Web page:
With some TLC and genetics, Georgetown man grows the Great Pumpkin!


Georgetown resident Ed Givens with his monster 1,436-pound pumpkin.

GEORGETOWN – Fifty years ago, Ed Givens and his grandfather grew a pumpkin next to the family Gravel Hill Road farm-house and entered it in a local contest.

It took first place, weighing in at 40 pounds.

Times have changed.

Now retired and totally serious about competing in the land of the giants, Mr. Givens recently smashed his state record with a gargantuan gourd that placed second overall in the Monster Pumpkin Madness staged at Delaware Valley University in Doylestown, Pa.

His entry – a massive light gray beauty – tipped the scales at 1,436 pounds, strengthening his hold on his Delaware record. It outweighed his state-record 890-pound orange pumpkin in 2014 by a whopping 546 pounds.

A 1,600-pound-plus pumpkin grown in the Commonwealth of Pennsylvania took first place.

“This year was the first full season – from beginning to end,” said Mr. Givens.

Having retired last year after a 40-year career with Burris Logistics, Mr. Givens now devotes all of his time, energy and ingenuity into giant pumpkin production.

He keeps a daily journal, documenting temperature, rainfall, special growth milestones and significant dates: in-house greenhouse planting, transplanting in the outdoor pumpkin patch, selecting the main runner vine, pruning and even pollination.

Mr. Givens, 60, has two grown-up sons.

This pumpkin is his baby.

When it reached the size of a beach ball, he built an “A” frame to keep it covered with an 8-foot by 8-foot tarp.

2015 Pumpkin 011

A tarp in Ed Givens’ pumpkin patch shelters this soon-to-be-gigantic gourd, shown here in mid-September.

“Every morning at 9 o’clock I would roll the tarp and take off the three blankets,” said Mr. Givens. “And when the sun went down I’d put blankets back on it. I’d tell my wife, ‘I’m putting it to bed.’”

Mr. Givens attributes his growth spurt to extra-special care and nurturing and of course hereditary.

“A lot of it depends on the seed,” said Mr. Givens. “The mother is a Wallace 1104. The father is from the pumpkins that I grew last year, the 890-pound pumpkin – the Givens 890. A lot of it is genetics; the better the seed, the bigger the pumpkin.”

He started the seeds indoors in a greenhouse environment on April 22. That’s Earth Day. It’s also his wife’s birthday.

“In four days they are up; like clockwork,” he said. “It went from thumbnail to beach ball in less than two weeks, weighing from a pound to 100 pounds. On July 20, it weighed about 900 pounds. That’s putting on the weight!”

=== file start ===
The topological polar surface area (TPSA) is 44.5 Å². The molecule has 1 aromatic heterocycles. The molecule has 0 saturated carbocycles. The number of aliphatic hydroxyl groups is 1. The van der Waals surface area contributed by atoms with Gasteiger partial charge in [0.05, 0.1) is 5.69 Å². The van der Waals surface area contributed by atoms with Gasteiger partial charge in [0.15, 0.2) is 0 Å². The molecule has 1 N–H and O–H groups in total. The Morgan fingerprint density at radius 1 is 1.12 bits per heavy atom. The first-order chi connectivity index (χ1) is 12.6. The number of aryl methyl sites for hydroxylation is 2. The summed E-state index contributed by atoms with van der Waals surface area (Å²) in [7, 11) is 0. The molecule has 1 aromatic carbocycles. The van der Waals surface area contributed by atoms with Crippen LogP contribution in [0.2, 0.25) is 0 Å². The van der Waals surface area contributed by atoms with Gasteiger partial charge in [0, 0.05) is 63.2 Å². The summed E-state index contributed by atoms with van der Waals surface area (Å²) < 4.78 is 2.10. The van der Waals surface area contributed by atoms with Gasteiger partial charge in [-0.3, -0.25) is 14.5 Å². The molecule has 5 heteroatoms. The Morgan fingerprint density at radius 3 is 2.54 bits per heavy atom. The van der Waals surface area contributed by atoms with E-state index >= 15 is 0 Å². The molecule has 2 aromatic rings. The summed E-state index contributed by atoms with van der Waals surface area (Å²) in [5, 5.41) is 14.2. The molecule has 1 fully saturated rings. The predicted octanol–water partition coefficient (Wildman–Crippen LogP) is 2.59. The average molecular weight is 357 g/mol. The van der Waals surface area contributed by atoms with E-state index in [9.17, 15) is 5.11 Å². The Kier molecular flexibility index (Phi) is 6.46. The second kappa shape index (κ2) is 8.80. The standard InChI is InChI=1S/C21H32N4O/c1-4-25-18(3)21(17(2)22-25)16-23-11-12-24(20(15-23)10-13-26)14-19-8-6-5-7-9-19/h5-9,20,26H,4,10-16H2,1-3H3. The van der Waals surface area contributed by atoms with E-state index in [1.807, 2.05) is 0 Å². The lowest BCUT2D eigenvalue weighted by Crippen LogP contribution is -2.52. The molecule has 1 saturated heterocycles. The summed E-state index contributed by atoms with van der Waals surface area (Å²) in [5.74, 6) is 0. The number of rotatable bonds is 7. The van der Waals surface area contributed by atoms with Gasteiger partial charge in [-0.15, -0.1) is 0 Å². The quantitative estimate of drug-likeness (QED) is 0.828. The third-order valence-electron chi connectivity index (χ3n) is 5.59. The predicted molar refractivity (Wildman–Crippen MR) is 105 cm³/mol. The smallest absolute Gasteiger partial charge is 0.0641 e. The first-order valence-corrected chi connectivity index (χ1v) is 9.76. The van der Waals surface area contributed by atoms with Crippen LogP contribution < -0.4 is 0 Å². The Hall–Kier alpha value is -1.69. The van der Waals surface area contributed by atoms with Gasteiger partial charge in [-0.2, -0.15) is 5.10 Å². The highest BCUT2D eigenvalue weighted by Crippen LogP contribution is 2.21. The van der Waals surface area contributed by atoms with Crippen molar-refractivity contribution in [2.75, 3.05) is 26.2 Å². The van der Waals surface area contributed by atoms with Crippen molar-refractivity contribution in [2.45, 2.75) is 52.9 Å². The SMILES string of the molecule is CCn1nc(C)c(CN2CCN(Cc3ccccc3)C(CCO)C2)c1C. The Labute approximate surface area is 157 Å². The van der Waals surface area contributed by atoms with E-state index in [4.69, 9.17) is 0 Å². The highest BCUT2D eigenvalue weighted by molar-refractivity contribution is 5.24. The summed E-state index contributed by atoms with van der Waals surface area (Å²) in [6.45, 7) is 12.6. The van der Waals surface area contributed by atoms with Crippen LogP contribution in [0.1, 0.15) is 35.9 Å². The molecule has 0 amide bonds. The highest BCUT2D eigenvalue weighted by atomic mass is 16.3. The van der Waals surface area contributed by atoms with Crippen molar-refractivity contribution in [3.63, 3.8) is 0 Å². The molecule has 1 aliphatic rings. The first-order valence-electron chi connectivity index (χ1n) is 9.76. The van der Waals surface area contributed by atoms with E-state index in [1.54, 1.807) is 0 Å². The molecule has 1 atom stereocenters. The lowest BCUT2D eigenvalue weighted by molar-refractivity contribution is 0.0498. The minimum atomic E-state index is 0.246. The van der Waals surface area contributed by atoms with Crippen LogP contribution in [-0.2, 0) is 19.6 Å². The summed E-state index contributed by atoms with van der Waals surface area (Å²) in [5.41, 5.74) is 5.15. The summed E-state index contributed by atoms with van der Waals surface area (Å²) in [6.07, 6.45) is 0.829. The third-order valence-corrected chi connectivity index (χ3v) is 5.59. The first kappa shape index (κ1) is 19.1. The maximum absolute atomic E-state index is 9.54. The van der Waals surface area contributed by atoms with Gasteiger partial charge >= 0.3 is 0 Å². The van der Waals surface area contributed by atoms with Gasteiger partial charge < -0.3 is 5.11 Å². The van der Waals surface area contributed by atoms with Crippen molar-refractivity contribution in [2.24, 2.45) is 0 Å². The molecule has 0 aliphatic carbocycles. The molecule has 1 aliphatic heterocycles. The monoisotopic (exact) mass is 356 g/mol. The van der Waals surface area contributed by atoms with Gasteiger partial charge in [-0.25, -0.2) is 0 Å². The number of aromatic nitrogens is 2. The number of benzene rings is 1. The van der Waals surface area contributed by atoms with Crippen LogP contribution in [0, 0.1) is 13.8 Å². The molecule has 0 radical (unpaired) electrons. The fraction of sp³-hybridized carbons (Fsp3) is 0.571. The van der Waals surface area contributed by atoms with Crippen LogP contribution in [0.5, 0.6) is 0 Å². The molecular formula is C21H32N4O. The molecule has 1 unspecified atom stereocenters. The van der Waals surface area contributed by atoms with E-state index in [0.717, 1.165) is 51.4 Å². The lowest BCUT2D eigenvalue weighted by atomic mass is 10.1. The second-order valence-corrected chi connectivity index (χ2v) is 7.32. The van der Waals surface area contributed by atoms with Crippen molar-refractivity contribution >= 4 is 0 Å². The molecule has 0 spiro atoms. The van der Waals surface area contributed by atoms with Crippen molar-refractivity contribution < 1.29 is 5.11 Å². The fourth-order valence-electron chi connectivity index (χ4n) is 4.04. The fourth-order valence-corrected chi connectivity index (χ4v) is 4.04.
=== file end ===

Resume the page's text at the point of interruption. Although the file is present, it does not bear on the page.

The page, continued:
His June 20 journal entry was pollination day – in this case, artificial insemination.

Doing the work of the bees, he used a tiny paintbrush to transfer pollen off the male flower to the female.

“Cindy calls it ‘pumpkin sex,’” said Mr. Givens. “That flower by noontime is closed. Timing is important.”

Mr. Givens is a student of the organic school. Rye grass is his cover crop. Cow manure came from Hopkins Dairy, a few miles down Rt. 9. There was also a pick-up load of organic fertilizer and ashes from his home wood stove.

Every Wednesday, the pumpkin received a special treat: a good drenching of fish and sea weed.

“Usually four gallons,” said Mr. Givens. “A big secret: I buried a soaker hose underneath the plant.”

Plastic black fencing around the patch provided buffer protection from the wind. He also employed an elevated 55-gallon rain barrel that provided gravity-fed nourishment and moisture during summer dry spells.

He used some overhead irrigation but only sparingly as to reduce moisture on leaves that can create fungus and insect problems.

For several decades, Mr. Givens has been toying with giant pumpkins.

“I was not really serious until retired I last year,” he said.

Three years before he retired, he received an extreme garden kit from his employer, Burris Logistics.

“They knew I liked to play in the dirt. And I like to garden. In that kit were some pumpkin seeds. I grew the Givens 890 from seeds from the company I worked for,” said Mr. Givens.

Monster Pumpkin Madness, held Sept. 26, featured entries from the Mid-Atlantic States and Ohio and Indiana.

New Jersey growers, Mr. Givens said, are gunning for him next year.

“Delaware is the target. Their goal is to beat the Delaware pumpkin. It’s bragging rights between the two states,” said Mr. Givens, who exchanged some “secrets” in growing success with fellow growers.

So next spring, he will dig out his 2015 journal in hopes of growing the Great Pumpkin.

“I try all kinds of new things. I’ll look at last year’s diary to see what was successful,” he said. “If I keep this rate, next year I should have a one-ton pumpkin.”

And what might the future hold for the 1,436-pound gourd?

There is one confirmed appearance, at 1st State Chevrolet in Georgetown on Saturday, Oct. 24 from 10 a.m. to 2 p.m.

“Other events are a work in progress,” said Mr. Givens. “Weather permitting the pumpkin will be on display in our front yard. Once done touring we will display out front until Thanksgiving. After Thanksgiving I will harvest the seeds, with any luck one will produce a 2,000 pounder.”

News Editor Glenn Rolfe can be reached at grolfe@newszap.com

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